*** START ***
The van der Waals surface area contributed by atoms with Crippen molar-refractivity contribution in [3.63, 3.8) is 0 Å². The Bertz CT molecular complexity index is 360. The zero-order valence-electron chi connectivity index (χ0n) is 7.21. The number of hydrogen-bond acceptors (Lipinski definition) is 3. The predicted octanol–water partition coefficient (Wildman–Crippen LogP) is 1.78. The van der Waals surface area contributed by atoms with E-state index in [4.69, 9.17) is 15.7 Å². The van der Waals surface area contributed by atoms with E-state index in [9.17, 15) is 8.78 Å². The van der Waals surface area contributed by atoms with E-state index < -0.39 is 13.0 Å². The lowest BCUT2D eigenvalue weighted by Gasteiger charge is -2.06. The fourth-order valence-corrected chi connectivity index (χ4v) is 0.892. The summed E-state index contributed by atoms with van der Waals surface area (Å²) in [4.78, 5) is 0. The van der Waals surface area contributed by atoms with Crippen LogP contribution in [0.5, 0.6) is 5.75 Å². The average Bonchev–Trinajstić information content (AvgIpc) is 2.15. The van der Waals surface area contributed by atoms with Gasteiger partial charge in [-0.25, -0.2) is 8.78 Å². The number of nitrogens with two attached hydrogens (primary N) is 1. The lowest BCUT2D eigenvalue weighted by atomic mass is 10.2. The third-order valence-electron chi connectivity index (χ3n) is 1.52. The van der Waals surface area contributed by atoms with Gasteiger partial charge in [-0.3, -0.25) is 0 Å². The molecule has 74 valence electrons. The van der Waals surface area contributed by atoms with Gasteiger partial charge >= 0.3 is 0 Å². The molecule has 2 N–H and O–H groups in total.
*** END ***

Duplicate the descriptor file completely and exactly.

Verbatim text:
The van der Waals surface area contributed by atoms with Crippen molar-refractivity contribution in [3.63, 3.8) is 0 Å². The Bertz CT molecular complexity index is 360. The zero-order valence-electron chi connectivity index (χ0n) is 7.21. The number of hydrogen-bond acceptors (Lipinski definition) is 3. The predicted octanol–water partition coefficient (Wildman–Crippen LogP) is 1.78. The van der Waals surface area contributed by atoms with E-state index in [4.69, 9.17) is 15.7 Å². The van der Waals surface area contributed by atoms with E-state index in [9.17, 15) is 8.78 Å². The van der Waals surface area contributed by atoms with E-state index < -0.39 is 13.0 Å². The lowest BCUT2D eigenvalue weighted by Gasteiger charge is -2.06. The fourth-order valence-corrected chi connectivity index (χ4v) is 0.892. The summed E-state index contributed by atoms with van der Waals surface area (Å²) in [4.78, 5) is 0. The van der Waals surface area contributed by atoms with Crippen LogP contribution in [0.5, 0.6) is 5.75 Å². The average Bonchev–Trinajstić information content (AvgIpc) is 2.15. The van der Waals surface area contributed by atoms with Gasteiger partial charge in [-0.25, -0.2) is 8.78 Å². The number of nitrogens with two attached hydrogens (primary N) is 1. The lowest BCUT2D eigenvalue weighted by atomic mass is 10.2. The third-order valence-electron chi connectivity index (χ3n) is 1.52. The van der Waals surface area contributed by atoms with Gasteiger partial charge in [-0.3, -0.25) is 0 Å². The molecule has 74 valence electrons. The van der Waals surface area contributed by atoms with Gasteiger partial charge >= 0.3 is 0 Å². The molecule has 2 N–H and O–H groups in total.